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(Reference retrieved automatically from Web of Science through information on FAPESP grant and its corresponding number as mentioned in the publication by the authors.)

A fast cholinergic modulation of the primary acoustic startle circuit in rats

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Gomez-Nieto, Ricardo [1, 2, 3] ; Sinex, Donal G. [4, 5] ; Horta-Junior, Jose de Anchieta C. [2, 6] ; Castellano, Orlando [1, 2, 3] ; Herrero-Turrion, Javier M. [2] ; Lopez, Dolores E. [1, 2, 3]
Total Authors: 6
[1] Univ Salamanca, Inst Biomed Res Salamanca IBSAL, Salamanca 37007 - Spain
[2] Univ Salamanca, Neuroscience Inst Castilla Len INCyL, Salamanca 37007 - Spain
[3] Univ Salamanca, Sch Med, Dept Cell Biol & Pathol, Salamanca 37007 - Spain
[4] Utah State Univ, Dept Biol, Logan, UT 84322 - USA
[5] Utah State Univ, Dept Psychol, Logan, UT 84322 - USA
[6] Sao Paulo State Univ UNESP, Biosci Inst, Dept Anat, BR-18618970 Botucatu, SP - Brazil
Total Affiliations: 6
Document type: Journal article
Source: Brain Structure & Function; v. 219, n. 5, p. 1555-1573, SEP 2014.
Web of Science Citations: 7

Cochlear root neurons (CRNs) are the first brainstem neurons which initiate and participate in the full expression of the acoustic startle reflex. Although it has been suggested that a cholinergic pathway from the ventral nucleus of the trapezoid body (VNTB) conveys auditory prepulses to the CRNs, the neuronal origin of the VNTB-CRNs projection and the role it may play in the cochlear root nucleus remain uncertain. To determine the VNTB neuronal type which projects to CRNs, we performed tract-tracing experiments combined with mechanical lesions, and morphometric analyses. Our results indicate that a subpopulation of non-olivocochlear neurons projects directly and bilaterally to CRNs via the trapezoid body. We also performed a gene expression analysis of muscarinic and nicotinic receptors which indicates that CRNs contain a cholinergic receptor profile sufficient to mediate the modulation of CRN responses. Consequently, we investigated the effects of auditory prepulses on the neuronal activity of CRNs using extracellular recordings in vivo. Our results show that CRN responses are strongly inhibited by auditory prepulses. Unlike other neurons of the cochlear nucleus, the CRNs exhibited inhibition that depended on parameters of the auditory prepulse such as intensity and interstimulus interval, showing their strongest inhibition at short interstimulus intervals. In sum, our study supports the idea that CRNs are involved in the auditory prepulse inhibition of the acoustic startle reflex, and confirms the existence of multiple cholinergic pathways that modulate the primary acoustic startle circuit. (AU)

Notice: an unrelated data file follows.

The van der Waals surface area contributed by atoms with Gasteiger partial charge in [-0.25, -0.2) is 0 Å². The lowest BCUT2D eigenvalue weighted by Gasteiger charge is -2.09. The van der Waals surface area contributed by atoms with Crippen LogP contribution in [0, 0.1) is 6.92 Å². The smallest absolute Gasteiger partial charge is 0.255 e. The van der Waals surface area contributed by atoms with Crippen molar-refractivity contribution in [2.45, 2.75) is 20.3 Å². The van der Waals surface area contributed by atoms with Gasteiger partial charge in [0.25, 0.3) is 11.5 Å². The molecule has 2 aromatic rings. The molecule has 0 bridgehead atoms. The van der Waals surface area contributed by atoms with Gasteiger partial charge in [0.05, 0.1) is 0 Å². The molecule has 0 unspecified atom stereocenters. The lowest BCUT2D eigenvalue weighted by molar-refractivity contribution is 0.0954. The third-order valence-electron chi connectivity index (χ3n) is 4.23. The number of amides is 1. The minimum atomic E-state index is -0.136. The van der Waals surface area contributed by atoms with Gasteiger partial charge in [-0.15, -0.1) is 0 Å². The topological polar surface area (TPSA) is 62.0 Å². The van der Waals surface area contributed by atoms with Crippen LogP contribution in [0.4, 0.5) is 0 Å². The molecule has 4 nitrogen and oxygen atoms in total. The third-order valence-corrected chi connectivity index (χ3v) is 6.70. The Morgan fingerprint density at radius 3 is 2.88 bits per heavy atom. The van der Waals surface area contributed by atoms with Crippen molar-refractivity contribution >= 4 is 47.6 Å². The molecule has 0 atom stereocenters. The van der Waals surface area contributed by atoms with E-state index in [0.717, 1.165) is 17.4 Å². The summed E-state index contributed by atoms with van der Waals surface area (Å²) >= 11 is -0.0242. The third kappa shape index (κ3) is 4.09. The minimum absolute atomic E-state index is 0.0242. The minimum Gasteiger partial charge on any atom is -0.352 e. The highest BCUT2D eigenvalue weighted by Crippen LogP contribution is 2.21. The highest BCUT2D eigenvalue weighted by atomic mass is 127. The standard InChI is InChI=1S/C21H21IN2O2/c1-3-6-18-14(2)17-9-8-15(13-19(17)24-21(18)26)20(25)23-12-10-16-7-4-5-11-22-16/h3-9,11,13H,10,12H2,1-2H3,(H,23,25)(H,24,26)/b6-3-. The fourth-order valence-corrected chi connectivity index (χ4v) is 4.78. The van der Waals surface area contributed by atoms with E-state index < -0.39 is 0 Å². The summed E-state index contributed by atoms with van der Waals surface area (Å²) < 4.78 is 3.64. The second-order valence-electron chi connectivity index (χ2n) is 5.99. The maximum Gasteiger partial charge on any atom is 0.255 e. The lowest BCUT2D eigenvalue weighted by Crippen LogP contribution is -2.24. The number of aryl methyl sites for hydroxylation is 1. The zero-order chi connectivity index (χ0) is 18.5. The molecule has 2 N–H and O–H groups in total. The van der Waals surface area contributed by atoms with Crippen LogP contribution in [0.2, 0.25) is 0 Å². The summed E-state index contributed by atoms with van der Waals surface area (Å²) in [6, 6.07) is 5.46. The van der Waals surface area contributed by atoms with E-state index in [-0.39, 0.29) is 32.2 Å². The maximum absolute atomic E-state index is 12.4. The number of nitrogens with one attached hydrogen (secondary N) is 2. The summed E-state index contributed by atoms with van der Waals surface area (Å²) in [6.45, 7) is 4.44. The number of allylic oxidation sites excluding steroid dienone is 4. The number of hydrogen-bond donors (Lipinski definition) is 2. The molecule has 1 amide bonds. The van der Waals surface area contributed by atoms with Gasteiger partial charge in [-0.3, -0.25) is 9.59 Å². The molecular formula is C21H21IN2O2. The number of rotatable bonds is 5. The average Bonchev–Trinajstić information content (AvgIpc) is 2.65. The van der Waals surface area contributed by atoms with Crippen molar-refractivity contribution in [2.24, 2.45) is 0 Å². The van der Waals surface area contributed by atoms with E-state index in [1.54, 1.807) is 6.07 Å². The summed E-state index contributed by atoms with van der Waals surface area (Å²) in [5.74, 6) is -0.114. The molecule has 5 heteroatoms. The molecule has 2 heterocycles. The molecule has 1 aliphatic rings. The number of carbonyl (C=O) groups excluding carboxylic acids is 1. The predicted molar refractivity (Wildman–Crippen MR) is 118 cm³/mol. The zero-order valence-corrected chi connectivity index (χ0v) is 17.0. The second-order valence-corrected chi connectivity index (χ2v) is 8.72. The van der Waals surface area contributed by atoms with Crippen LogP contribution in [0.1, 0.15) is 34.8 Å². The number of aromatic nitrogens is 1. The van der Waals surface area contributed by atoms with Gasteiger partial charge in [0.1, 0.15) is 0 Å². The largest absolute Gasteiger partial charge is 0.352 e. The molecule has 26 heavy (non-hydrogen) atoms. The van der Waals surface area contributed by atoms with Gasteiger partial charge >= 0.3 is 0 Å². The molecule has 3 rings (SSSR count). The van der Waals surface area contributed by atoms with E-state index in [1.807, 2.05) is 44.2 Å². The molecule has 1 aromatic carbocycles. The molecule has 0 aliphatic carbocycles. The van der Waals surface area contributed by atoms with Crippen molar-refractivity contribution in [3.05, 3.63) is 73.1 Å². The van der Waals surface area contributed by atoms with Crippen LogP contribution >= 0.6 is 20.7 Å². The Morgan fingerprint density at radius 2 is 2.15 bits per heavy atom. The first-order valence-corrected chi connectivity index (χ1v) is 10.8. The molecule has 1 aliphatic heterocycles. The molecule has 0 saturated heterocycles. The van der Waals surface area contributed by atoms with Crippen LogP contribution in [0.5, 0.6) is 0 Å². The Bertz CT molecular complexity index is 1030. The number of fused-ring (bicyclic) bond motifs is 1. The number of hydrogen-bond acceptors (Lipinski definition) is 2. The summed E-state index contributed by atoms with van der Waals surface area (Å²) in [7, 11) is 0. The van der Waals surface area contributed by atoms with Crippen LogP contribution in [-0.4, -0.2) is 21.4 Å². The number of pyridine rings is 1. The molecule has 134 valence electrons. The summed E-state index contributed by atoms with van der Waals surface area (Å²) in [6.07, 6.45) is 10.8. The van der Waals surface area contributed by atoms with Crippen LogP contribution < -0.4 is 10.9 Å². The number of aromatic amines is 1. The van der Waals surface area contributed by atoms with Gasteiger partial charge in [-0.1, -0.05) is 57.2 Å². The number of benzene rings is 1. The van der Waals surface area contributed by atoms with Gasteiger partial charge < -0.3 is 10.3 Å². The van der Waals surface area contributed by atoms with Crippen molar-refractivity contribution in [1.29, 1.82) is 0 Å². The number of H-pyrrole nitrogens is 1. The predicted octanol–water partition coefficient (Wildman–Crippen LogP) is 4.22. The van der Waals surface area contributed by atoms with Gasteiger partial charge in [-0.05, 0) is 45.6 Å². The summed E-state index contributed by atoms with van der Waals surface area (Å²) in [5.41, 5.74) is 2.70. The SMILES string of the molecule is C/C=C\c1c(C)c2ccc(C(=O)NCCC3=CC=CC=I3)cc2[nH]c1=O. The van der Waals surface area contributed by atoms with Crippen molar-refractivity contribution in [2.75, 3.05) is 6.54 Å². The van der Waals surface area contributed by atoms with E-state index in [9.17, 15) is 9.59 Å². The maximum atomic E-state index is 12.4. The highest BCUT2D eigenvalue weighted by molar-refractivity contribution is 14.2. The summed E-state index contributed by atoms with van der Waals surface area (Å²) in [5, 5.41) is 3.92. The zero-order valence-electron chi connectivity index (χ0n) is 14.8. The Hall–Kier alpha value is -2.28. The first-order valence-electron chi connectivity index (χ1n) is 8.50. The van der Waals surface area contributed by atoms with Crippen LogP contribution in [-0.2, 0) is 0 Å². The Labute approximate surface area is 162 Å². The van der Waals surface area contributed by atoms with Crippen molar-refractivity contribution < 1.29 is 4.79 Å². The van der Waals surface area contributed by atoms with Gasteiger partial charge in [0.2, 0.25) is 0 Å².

FAPESP's process: 08/02771-6 - Connectivity, neurochemistry and behavioural evaluation of afferents to the first nucleus of the acoustic startle reflex neural circuit: the cochlear root nucleus
Grantee:José de Anchieta de Castro e Horta Júnior
Support type: Research Grants - Young Investigators Grants